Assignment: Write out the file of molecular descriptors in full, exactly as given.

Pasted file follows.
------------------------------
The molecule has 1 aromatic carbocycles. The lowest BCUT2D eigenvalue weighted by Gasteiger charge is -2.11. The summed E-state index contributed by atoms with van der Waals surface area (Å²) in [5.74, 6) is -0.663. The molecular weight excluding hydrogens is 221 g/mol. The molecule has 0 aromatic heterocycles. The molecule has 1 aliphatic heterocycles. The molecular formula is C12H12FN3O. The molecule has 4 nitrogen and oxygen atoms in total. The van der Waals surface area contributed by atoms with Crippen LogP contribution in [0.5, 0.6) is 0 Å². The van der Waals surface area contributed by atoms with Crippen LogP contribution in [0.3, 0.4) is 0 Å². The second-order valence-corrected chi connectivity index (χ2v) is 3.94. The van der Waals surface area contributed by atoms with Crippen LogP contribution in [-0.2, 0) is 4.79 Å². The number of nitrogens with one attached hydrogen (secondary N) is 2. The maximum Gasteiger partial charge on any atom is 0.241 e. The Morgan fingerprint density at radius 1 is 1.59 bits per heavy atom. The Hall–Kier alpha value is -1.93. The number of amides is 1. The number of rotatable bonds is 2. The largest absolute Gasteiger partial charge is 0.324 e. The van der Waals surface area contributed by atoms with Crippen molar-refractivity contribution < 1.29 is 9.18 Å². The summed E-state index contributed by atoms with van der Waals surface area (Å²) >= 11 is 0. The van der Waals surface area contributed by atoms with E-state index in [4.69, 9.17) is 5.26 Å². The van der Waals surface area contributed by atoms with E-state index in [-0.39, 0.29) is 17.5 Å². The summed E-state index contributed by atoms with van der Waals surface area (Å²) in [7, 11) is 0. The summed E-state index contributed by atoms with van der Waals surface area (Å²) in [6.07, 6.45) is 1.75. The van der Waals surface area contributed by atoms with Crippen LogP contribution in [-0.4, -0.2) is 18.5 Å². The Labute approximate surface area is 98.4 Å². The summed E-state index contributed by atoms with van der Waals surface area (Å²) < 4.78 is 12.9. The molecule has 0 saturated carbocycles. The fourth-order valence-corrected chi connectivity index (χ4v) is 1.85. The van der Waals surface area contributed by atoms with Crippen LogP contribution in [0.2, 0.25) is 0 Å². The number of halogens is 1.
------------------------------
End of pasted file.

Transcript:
The molecule has 1 aromatic carbocycles. The lowest BCUT2D eigenvalue weighted by Gasteiger charge is -2.11. The summed E-state index contributed by atoms with van der Waals surface area (Å²) in [5.74, 6) is -0.663. The molecular weight excluding hydrogens is 221 g/mol. The molecule has 0 aromatic heterocycles. The molecule has 1 aliphatic heterocycles. The molecular formula is C12H12FN3O. The molecule has 4 nitrogen and oxygen atoms in total. The van der Waals surface area contributed by atoms with Crippen LogP contribution in [0.5, 0.6) is 0 Å². The van der Waals surface area contributed by atoms with Crippen LogP contribution in [0.3, 0.4) is 0 Å². The second-order valence-corrected chi connectivity index (χ2v) is 3.94. The van der Waals surface area contributed by atoms with Crippen LogP contribution in [-0.2, 0) is 4.79 Å². The number of nitrogens with one attached hydrogen (secondary N) is 2. The maximum Gasteiger partial charge on any atom is 0.241 e. The Morgan fingerprint density at radius 1 is 1.59 bits per heavy atom. The Hall–Kier alpha value is -1.93. The number of amides is 1. The number of rotatable bonds is 2. The largest absolute Gasteiger partial charge is 0.324 e. The van der Waals surface area contributed by atoms with Crippen molar-refractivity contribution < 1.29 is 9.18 Å². The summed E-state index contributed by atoms with van der Waals surface area (Å²) >= 11 is 0. The van der Waals surface area contributed by atoms with E-state index in [4.69, 9.17) is 5.26 Å². The van der Waals surface area contributed by atoms with E-state index in [-0.39, 0.29) is 17.5 Å². The summed E-state index contributed by atoms with van der Waals surface area (Å²) in [7, 11) is 0. The summed E-state index contributed by atoms with van der Waals surface area (Å²) in [6.07, 6.45) is 1.75. The van der Waals surface area contributed by atoms with Crippen LogP contribution in [-0.4, -0.2) is 18.5 Å². The Labute approximate surface area is 98.4 Å². The summed E-state index contributed by atoms with van der Waals surface area (Å²) < 4.78 is 12.9. The molecule has 0 saturated carbocycles. The fourth-order valence-corrected chi connectivity index (χ4v) is 1.85. The van der Waals surface area contributed by atoms with Crippen LogP contribution in [0.2, 0.25) is 0 Å². The number of halogens is 1.